Saturday, January 25, 2014

To Braid or Not to Braid- That is the Question

When people ask me how I ended up living in Columbia, South Carolina, I tell them I moved here for a great job opportunity, which is only part of the story.

The truth is, I’m here because of a French Braid.   

In fact, the entire course of my life was altered because of that damn braid.

Flash back to June, 1982.  Bowling Green, Ohio.  I was fresh out of grad school, eager to land a job in the real world.  I had an interview with the Leo Burnett Advertising Agency at 10:00 the next morning.

It was my dream job.  Leo Burnett was one of the top advertising agencies in the country, and they were looking for a statistical research analyst. That job had my name written all over it.

And it was at Leo Burnett!  

The creative geniuses behind the Pillsbury Dough Boy and the Keebler Elves!   They were the stinkin’ Super Bowl winners in the Advertising space.  And I was going to work for them!

My new navy blue interview suit hung over my closet door.  My red silk blouse was ironed.  I’d even invested in a new pair of panty hose. 

Remember those?

OMG.  I was so excited.  All I had to do was go to bed, wake up, drive ½ hour to Toledo, hop on a plane, take a cab to Leo Burnett’s downtown office, and impress the interview team with my brilliance.  Simple.

The French Braid was my idea.  I thought I would look more professional if my hair was braided.  My friend Janet O. came over that night to braid it, tucking ever loose hair in place, generously applying hair spray to maximize the hold.  

I looked fantastic.  How could they not hire me?  Amazing brain, killer suit, and rockin’ French Braid.  I went to bed, taking great care not to mess up my rockin’ French Braid.

I’m a side sleeper, but I quickly discovered that sleeping on one’s side is not conducive to keeping a French Braid intact.   I could feel the braid begin to loosen. 

So I rolled to my back, carefully placing the braid flat on the pillow before joining it.

It felt like I was laying atop a beer bottle.   Made of rock.

I attempted some creative pillow origami, placing one pillow on either side of my head, with the beer bottle braid wedged between them.  If I could remain perfectly still, the rockin’ stinkin’ French Braid would survive the night.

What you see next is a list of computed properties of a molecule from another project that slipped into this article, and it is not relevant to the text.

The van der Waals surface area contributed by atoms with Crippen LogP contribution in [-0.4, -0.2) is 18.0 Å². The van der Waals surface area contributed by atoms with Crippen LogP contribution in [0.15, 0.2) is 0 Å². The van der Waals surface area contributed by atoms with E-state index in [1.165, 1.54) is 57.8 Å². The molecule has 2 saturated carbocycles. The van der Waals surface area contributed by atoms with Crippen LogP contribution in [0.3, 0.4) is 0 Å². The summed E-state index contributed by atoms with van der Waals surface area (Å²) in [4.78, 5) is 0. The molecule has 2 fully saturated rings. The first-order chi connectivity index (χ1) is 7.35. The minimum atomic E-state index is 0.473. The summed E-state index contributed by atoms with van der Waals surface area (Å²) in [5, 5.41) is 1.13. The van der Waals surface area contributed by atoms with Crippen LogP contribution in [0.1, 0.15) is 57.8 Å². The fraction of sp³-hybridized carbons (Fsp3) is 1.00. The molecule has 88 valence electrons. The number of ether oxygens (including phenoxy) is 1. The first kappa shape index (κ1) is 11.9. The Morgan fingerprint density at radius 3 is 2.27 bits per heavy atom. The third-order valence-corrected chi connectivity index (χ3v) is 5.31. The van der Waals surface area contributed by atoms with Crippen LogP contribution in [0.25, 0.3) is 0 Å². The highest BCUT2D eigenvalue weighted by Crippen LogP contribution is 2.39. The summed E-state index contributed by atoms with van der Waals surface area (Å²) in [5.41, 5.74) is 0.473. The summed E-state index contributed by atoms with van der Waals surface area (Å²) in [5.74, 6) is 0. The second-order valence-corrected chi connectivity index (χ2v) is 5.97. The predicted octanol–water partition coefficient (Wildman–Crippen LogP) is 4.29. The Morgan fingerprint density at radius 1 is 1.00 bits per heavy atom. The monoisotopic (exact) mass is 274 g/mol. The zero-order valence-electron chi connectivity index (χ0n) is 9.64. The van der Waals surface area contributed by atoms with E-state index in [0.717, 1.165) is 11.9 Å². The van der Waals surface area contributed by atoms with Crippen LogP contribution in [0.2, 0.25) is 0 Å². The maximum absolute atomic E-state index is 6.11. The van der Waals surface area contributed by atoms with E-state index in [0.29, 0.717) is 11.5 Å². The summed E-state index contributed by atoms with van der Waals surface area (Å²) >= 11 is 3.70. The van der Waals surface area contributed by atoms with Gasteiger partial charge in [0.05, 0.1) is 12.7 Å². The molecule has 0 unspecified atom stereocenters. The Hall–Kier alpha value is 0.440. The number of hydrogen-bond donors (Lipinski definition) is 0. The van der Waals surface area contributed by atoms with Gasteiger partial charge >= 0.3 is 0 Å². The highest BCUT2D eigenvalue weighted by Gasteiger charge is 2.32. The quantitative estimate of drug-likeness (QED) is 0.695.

As you might imagine, it was a wee bit difficult to fall asleep in this position, and with every tick of the clock I became more and more anxious.  At about midnight I drove to an all night pharmacy to buy Sominex (AKA Tylenol PM of the olden days).  

The clerk complimented me on my hair.

Sadly, the Sominex did not work. In fact, I never slept a wink until the plane took off for Chicago.  I slept for 43 minutes, the length of the flight.  And in the cab on the way to my interview. 
I somehow pulled it together and kicked some ass in the morning interviews, running on pure adrenalin.   It was at lunch when things started going downhill, or more accurately, where the fatal crash and burn occurred.  

The manager of the analytics team asked me a series of technical questions.  I became less and less coherent with each question.  

I was in a fog.  For all I know, she was asking, “What is 2 plus 5?" 

“Could you please repeat the question?”

“What is 2 plus 5?”

“Um, yes I learned that in my Applied Statistics program.  I love that kind of problem.  It has something to do with the normal distribution.  Or a table of random numbers.  Or maybe a French Braid?”

Then I started performing my Multicollinearity Rap.  

OK, I didn’t really sing my Multicollineariy Rap, but I probably would have if I had written it by then. 

It was the worst interview in the history of interviews.  I suppose it could have been worse.  I never threw up.

But my French Braid was lovely.  Not a hair out of place.

About a month later I interviewed at Miller Brewing Company for another amazing job.  I did not braid my hair and, although I didn't look as "professional", I landed the position.  

And I met Dave.  And we had kids.  And I changed jobs. Which led to my job in Florida.  Which led to my job in Columbia, where I got involved in the theatre community.  Which got me writing this blog.

And, at the risk of sounding hokey, I'm glad I wore my hair in a French Braid for that interview.

The more I think about it, those Keebler Elves are kind of creepy.

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